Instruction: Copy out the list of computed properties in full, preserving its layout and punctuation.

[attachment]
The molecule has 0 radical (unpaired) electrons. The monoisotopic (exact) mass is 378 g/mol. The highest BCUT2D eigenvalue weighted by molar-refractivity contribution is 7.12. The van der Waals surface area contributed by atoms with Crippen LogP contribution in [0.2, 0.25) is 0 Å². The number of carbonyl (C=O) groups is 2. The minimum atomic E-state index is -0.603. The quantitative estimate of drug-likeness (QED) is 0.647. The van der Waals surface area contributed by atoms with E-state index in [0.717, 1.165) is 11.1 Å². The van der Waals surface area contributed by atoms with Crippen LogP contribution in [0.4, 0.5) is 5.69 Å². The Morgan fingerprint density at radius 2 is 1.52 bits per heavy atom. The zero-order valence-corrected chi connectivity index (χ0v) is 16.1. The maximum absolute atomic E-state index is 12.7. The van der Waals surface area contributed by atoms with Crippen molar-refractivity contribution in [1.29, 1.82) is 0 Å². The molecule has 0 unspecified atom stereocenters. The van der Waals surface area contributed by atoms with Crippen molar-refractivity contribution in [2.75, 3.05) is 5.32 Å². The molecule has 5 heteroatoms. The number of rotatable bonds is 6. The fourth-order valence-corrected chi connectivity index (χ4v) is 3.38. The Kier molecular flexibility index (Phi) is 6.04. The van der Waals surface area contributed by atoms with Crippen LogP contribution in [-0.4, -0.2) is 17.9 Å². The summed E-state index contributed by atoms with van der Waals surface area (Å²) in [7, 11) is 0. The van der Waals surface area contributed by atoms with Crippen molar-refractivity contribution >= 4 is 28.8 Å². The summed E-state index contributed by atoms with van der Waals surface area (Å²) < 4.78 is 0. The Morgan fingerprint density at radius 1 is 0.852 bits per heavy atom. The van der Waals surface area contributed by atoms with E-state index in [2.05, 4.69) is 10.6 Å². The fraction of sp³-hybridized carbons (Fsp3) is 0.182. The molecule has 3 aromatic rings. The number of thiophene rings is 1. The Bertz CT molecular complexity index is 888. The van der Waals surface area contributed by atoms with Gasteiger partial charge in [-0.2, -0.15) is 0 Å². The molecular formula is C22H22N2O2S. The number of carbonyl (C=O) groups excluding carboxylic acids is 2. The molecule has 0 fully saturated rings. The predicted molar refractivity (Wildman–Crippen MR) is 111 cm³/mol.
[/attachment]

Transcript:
The molecule has 0 radical (unpaired) electrons. The monoisotopic (exact) mass is 378 g/mol. The highest BCUT2D eigenvalue weighted by molar-refractivity contribution is 7.12. The van der Waals surface area contributed by atoms with Crippen LogP contribution in [0.2, 0.25) is 0 Å². The number of carbonyl (C=O) groups is 2. The minimum atomic E-state index is -0.603. The quantitative estimate of drug-likeness (QED) is 0.647. The van der Waals surface area contributed by atoms with E-state index in [0.717, 1.165) is 11.1 Å². The van der Waals surface area contributed by atoms with Crippen LogP contribution in [0.4, 0.5) is 5.69 Å². The Morgan fingerprint density at radius 2 is 1.52 bits per heavy atom. The zero-order valence-corrected chi connectivity index (χ0v) is 16.1. The maximum absolute atomic E-state index is 12.7. The van der Waals surface area contributed by atoms with Crippen molar-refractivity contribution in [1.29, 1.82) is 0 Å². The molecule has 0 unspecified atom stereocenters. The van der Waals surface area contributed by atoms with Crippen molar-refractivity contribution in [2.75, 3.05) is 5.32 Å². The molecule has 5 heteroatoms. The number of rotatable bonds is 6. The fourth-order valence-corrected chi connectivity index (χ4v) is 3.38. The Kier molecular flexibility index (Phi) is 6.04. The van der Waals surface area contributed by atoms with Crippen LogP contribution in [-0.4, -0.2) is 17.9 Å². The summed E-state index contributed by atoms with van der Waals surface area (Å²) in [7, 11) is 0. The van der Waals surface area contributed by atoms with Crippen molar-refractivity contribution >= 4 is 28.8 Å². The summed E-state index contributed by atoms with van der Waals surface area (Å²) < 4.78 is 0. The Morgan fingerprint density at radius 1 is 0.852 bits per heavy atom. The van der Waals surface area contributed by atoms with E-state index in [2.05, 4.69) is 10.6 Å². The fraction of sp³-hybridized carbons (Fsp3) is 0.182. The molecule has 3 aromatic rings. The number of thiophene rings is 1. The Bertz CT molecular complexity index is 888. The van der Waals surface area contributed by atoms with Gasteiger partial charge in [-0.2, -0.15) is 0 Å². The molecular formula is C22H22N2O2S. The number of carbonyl (C=O) groups excluding carboxylic acids is 2. The molecule has 0 fully saturated rings. The predicted molar refractivity (Wildman–Crippen MR) is 111 cm³/mol.